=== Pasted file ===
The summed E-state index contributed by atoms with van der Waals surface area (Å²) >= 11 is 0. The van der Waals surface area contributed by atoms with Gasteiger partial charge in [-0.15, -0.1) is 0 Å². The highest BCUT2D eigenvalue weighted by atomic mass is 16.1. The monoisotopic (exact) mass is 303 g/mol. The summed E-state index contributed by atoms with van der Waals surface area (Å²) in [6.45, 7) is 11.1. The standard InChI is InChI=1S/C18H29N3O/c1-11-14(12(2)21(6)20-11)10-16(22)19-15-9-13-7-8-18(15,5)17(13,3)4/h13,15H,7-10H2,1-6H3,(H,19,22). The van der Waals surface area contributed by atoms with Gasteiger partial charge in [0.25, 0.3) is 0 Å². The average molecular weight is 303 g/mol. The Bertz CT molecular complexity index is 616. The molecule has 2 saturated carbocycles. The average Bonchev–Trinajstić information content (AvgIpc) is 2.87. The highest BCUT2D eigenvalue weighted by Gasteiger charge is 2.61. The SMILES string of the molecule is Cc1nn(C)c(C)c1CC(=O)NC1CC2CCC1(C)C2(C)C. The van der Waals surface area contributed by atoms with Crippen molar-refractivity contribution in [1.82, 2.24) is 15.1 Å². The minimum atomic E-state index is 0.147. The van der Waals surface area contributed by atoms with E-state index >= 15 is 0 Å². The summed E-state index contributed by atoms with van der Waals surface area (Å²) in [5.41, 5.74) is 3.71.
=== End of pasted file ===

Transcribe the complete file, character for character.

The summed E-state index contributed by atoms with van der Waals surface area (Å²) >= 11 is 0. The van der Waals surface area contributed by atoms with Gasteiger partial charge in [-0.15, -0.1) is 0 Å². The highest BCUT2D eigenvalue weighted by atomic mass is 16.1. The monoisotopic (exact) mass is 303 g/mol. The summed E-state index contributed by atoms with van der Waals surface area (Å²) in [6.45, 7) is 11.1. The standard InChI is InChI=1S/C18H29N3O/c1-11-14(12(2)21(6)20-11)10-16(22)19-15-9-13-7-8-18(15,5)17(13,3)4/h13,15H,7-10H2,1-6H3,(H,19,22). The van der Waals surface area contributed by atoms with Gasteiger partial charge in [0.25, 0.3) is 0 Å². The average molecular weight is 303 g/mol. The Bertz CT molecular complexity index is 616. The molecule has 2 saturated carbocycles. The average Bonchev–Trinajstić information content (AvgIpc) is 2.87. The highest BCUT2D eigenvalue weighted by Gasteiger charge is 2.61. The SMILES string of the molecule is Cc1nn(C)c(C)c1CC(=O)NC1CC2CCC1(C)C2(C)C. The van der Waals surface area contributed by atoms with Crippen molar-refractivity contribution in [1.82, 2.24) is 15.1 Å². The minimum atomic E-state index is 0.147. The van der Waals surface area contributed by atoms with E-state index >= 15 is 0 Å². The summed E-state index contributed by atoms with van der Waals surface area (Å²) in [5.41, 5.74) is 3.71.